Sexual violence is a serious – yet preventable – public health problem. The 2016/2017 report on sexual violence includes updated data for women and men overall and by race and ethnicity and provides information on the types of perpetrators, age at first victimization, and associated health conditions among victims of sexual violence.
Sexual Violence Key Findings:
- Prevalence by sex: Over half of women and about a third of men reported being victims of sexual violence involving physical contact at some point in their lives.
- Prevalence by race and ethnicity: American Indian or Alaska Native people and people who identify with more than one race are heavily burdened by sexual violence victimization.
- Type of Perpetrator: Most victims of sexual violence knew their perpetrator. For most forms of sexual violence, most victims reported that their perpetrators were acquaintances or intimate partners.
- Age at First Victimization: Most victims of all forms of sexual violence involving physical contact reported that their first victimization happened before they were 25 years old. Additionally, many victims (between a third and a half of victims for the forms of sexual violence examined) reported that their first victimization was during childhood (before 18 years old).
- Sexual violence has immediate and long-term impacts: Many victims of rape, being made to penetrate, and sexual coercion reported immediate impacts from the violence including injury, fear, concern for safety, sexually transmitted infections, and pregnancy (for women). In addition, the prevalence of several health conditions (e.g., asthma, frequent headaches, chronic pain, difficulty sleeping) was higher for sexual violence victims compared to nonvictims for both women and men.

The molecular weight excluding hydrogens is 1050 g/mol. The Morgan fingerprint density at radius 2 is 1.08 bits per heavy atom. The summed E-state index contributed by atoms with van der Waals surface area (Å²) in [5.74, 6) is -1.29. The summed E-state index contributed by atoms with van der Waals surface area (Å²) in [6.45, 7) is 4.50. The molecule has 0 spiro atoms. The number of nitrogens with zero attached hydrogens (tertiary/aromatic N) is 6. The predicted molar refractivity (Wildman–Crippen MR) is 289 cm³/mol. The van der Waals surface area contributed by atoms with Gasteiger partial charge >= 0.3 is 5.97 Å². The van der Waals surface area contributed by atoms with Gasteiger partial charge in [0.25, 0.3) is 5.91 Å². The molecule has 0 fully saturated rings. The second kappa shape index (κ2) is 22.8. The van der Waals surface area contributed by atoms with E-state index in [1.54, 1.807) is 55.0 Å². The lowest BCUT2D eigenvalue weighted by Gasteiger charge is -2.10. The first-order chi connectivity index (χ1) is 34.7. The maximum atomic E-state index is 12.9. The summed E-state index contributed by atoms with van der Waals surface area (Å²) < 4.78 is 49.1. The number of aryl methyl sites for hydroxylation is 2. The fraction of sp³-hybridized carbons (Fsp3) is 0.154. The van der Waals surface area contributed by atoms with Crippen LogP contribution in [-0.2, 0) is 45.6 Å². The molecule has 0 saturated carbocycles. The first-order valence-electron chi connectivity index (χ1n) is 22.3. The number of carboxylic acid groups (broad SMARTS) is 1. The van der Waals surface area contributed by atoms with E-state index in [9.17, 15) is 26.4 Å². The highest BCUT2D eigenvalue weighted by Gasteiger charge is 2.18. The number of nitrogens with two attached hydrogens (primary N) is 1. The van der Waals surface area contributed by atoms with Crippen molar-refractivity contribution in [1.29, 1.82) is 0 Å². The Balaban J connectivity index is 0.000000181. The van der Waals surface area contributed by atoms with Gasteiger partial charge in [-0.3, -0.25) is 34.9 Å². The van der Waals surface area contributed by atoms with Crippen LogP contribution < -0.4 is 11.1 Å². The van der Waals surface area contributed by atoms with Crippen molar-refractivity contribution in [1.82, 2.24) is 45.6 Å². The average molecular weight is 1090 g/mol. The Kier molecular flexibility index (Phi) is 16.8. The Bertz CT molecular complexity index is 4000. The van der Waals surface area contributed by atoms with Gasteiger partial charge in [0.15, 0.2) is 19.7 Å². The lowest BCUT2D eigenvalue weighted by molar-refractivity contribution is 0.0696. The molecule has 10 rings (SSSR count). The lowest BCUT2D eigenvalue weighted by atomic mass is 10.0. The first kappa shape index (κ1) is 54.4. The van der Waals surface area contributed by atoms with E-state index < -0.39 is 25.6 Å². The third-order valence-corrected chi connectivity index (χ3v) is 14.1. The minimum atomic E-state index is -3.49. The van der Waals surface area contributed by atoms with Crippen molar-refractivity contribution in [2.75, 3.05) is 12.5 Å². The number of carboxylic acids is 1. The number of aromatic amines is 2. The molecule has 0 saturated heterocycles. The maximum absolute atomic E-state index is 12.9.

Notes and Considerations:
- The survey instrument administered in 2016/2017 represents a change in data collection from previous years (2010–2012 and 2015). The goals for the revision were to streamline and improve the flow of the survey, decrease the level of burden on respondents, and reduce the number of data elements to improve data usability.
- Given these revisions, readers and data users are discouraged from comparing estimates from NISVS 2016/2017 to prior survey years (2010–2012 and 2015).
- NISVS has seen a substantial decline in response and cooperation rates in recent years, like other random-digit-dial surveys. The declines are largely attributable to potential respondents not answering their phones or opting not to participate and ending the interview prior to being told about the violence-related content. Still, more than 15,000 women and more than 12,000 men did complete the NISVS survey between September 2016 and May 2017.